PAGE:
Review: Much Ado About Nothing

Before Joss Whedon’s The Avengers had even wrapped production, he was filming this black and white home movie with his friends.

Starring Amy Acker in the leading role of Beatrice, and Alexis Denisof as Benedick, the film is simply a breezy charm-ridden jaunt into the fickle world of love and gossip.

Amy Acker carries this film effortlessly, displaying huge heaps of grace, wit, charm, and humour, from physical slapstick to wordy pay-offs. We need more Acker. TV is not enough, we need her on the big screen like this, she’s captivating and surrounded by a who’s who of the whedonverse, from Nathan Fillion, Clark Gregg, Reed Diamond, to Fran Kranz, Tom Lenk, and they’re all having a blast.

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This film should be essential viewing for aspiring directors. Utilising limited locales with low budget, it never feels cheap, except for a brief moment in the ‘police station’, but the dodgy aesthetic of the room further serves the humour in the scene where Fillion’s character Dogberry acts like an ‘ass’, and is not afraid to remind people of it to hilarious effect later on.

Whedon seemingly uses every area of his swanky Santa Monica home, from cramped bedrooms to the spacious garden, his choice of camera and positioning bleed romantic overtures over you, culminating in a final image that is pitch-perfect for the genre and tale.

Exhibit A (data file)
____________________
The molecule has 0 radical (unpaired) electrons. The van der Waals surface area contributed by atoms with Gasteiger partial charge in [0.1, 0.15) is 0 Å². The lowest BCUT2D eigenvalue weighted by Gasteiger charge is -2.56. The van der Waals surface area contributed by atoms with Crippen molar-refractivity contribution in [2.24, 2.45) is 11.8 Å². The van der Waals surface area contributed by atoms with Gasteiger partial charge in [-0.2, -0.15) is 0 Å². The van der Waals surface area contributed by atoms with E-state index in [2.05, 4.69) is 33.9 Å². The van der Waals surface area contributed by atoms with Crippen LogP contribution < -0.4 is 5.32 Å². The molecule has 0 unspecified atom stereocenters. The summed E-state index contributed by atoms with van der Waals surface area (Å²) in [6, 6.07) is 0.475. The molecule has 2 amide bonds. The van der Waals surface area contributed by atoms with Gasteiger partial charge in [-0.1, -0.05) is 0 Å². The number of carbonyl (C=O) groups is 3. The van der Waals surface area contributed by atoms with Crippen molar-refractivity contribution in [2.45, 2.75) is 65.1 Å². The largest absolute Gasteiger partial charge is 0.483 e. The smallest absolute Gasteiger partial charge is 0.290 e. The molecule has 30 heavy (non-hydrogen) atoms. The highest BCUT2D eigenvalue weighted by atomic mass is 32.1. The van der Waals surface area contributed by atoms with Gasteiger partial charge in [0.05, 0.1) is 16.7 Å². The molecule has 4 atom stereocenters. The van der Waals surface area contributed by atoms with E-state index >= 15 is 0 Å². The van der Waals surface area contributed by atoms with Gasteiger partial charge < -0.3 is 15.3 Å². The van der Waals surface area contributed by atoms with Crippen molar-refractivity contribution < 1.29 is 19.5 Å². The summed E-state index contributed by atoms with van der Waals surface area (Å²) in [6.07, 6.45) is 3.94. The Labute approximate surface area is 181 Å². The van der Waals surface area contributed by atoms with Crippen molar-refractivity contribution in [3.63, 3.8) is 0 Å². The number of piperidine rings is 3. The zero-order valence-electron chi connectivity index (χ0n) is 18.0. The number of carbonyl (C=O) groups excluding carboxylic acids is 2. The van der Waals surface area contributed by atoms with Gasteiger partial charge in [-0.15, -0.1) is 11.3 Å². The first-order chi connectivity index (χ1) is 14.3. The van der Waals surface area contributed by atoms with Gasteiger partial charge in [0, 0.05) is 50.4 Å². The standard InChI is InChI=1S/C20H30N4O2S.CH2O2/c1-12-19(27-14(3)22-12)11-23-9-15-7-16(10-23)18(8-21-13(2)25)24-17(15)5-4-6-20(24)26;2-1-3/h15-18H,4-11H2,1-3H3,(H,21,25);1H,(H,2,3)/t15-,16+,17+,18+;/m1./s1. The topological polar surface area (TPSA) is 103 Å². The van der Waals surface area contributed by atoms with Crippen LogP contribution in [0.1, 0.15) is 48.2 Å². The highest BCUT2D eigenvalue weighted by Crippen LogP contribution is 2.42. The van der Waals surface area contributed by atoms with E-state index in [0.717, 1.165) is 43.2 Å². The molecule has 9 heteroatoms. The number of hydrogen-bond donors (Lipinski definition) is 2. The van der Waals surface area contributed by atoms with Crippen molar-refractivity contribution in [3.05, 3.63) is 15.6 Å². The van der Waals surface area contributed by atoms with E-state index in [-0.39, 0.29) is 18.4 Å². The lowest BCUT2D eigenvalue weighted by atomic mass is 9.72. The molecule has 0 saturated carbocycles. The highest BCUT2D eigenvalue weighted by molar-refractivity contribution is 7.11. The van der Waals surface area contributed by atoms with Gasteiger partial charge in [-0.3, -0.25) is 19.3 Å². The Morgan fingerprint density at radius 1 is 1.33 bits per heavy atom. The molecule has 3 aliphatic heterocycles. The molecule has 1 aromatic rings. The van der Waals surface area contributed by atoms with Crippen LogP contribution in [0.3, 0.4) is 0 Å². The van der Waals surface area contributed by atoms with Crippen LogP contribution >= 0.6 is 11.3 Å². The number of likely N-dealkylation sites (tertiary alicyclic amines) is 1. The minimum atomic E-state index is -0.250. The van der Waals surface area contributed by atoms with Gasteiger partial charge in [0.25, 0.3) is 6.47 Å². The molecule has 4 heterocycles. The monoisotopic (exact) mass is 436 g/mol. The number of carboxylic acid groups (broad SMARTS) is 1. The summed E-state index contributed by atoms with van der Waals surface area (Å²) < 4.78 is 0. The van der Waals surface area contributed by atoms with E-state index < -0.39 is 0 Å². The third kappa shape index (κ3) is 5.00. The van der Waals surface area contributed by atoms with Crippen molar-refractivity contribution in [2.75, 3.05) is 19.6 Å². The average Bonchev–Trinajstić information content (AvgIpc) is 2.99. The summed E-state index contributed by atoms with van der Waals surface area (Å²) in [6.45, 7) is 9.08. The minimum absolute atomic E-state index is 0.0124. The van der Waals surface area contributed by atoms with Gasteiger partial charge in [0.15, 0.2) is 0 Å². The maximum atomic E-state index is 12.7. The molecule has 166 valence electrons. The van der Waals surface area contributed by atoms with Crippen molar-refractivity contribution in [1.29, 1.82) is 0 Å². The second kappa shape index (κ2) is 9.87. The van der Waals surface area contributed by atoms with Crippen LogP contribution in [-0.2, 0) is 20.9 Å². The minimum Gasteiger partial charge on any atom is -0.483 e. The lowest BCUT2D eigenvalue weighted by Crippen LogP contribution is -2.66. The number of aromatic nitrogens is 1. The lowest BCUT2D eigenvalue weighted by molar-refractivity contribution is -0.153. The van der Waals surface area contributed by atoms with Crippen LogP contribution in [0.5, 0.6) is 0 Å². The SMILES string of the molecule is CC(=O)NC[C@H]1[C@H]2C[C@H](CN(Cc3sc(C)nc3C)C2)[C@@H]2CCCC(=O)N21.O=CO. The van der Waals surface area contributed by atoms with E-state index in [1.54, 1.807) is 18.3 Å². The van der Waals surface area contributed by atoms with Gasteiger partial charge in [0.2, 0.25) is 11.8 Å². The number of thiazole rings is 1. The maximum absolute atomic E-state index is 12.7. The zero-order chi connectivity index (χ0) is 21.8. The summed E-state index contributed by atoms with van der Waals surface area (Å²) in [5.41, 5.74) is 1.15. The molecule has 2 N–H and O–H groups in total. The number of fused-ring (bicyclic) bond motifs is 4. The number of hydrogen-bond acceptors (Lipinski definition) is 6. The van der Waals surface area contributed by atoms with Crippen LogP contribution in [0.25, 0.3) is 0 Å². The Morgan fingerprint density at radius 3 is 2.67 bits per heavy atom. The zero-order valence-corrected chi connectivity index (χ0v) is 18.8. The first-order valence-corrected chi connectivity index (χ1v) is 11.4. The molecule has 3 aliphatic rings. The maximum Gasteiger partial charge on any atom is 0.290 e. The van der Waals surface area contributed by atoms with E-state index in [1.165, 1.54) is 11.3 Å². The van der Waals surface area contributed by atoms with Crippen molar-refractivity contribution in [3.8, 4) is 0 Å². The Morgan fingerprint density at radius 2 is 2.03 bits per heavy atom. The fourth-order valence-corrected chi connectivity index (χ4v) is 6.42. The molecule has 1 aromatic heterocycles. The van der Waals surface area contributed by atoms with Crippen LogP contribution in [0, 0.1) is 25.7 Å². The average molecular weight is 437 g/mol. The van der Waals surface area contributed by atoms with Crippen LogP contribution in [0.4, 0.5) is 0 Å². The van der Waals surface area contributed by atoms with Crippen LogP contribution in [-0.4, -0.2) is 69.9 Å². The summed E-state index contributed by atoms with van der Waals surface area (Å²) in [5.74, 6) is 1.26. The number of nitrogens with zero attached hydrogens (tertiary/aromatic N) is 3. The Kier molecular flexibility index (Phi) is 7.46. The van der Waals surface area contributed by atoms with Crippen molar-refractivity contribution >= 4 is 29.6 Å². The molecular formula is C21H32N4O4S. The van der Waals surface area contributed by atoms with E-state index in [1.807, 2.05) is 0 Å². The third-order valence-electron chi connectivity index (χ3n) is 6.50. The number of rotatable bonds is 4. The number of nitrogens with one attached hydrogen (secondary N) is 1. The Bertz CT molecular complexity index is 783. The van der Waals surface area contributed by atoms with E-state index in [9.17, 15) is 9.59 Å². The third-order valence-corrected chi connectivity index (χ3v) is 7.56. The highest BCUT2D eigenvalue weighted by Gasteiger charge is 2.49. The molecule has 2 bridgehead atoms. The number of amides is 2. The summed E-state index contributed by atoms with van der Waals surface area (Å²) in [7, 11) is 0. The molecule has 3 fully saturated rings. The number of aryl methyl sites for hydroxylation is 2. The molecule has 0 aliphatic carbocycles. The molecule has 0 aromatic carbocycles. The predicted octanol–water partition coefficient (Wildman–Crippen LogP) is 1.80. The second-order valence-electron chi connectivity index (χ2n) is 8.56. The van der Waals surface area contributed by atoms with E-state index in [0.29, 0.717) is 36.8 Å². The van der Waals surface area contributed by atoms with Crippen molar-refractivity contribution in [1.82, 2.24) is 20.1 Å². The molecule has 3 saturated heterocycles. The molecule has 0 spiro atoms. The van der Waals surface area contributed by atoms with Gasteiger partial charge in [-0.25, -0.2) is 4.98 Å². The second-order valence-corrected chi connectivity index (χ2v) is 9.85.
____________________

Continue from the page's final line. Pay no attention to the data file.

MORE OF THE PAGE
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The Bard’s rom-com is one for the ages, though Whedon has smoothly transported it through time into his own home, given it a dapper party with an excellent minimal soundtrack, and seen it off with much love and respect.

Even for a layman like me, this take on Shakespeare is accessible, fun, and left me with a stupid grin on my face afterwards.

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3 thoughts on “Review: Much Ado About Nothing

  1. I love Whedon, and this looks like a joy – just characters interacting and nothing else. It’s what he excels at after all. And Nathan Fillion, yes. I haven’t heard of Amy Acker though; I’m guessing it’s about time I had.

  2. Amy pops up everywhere on TV, I remember her from: Angel, Alias, and more recently Person of Interest. Nathan Fillion is hilarious in this. It took me a short while to get used to Shakespeare-speak because I’m not a regular reader of the dude, but the story is universal.

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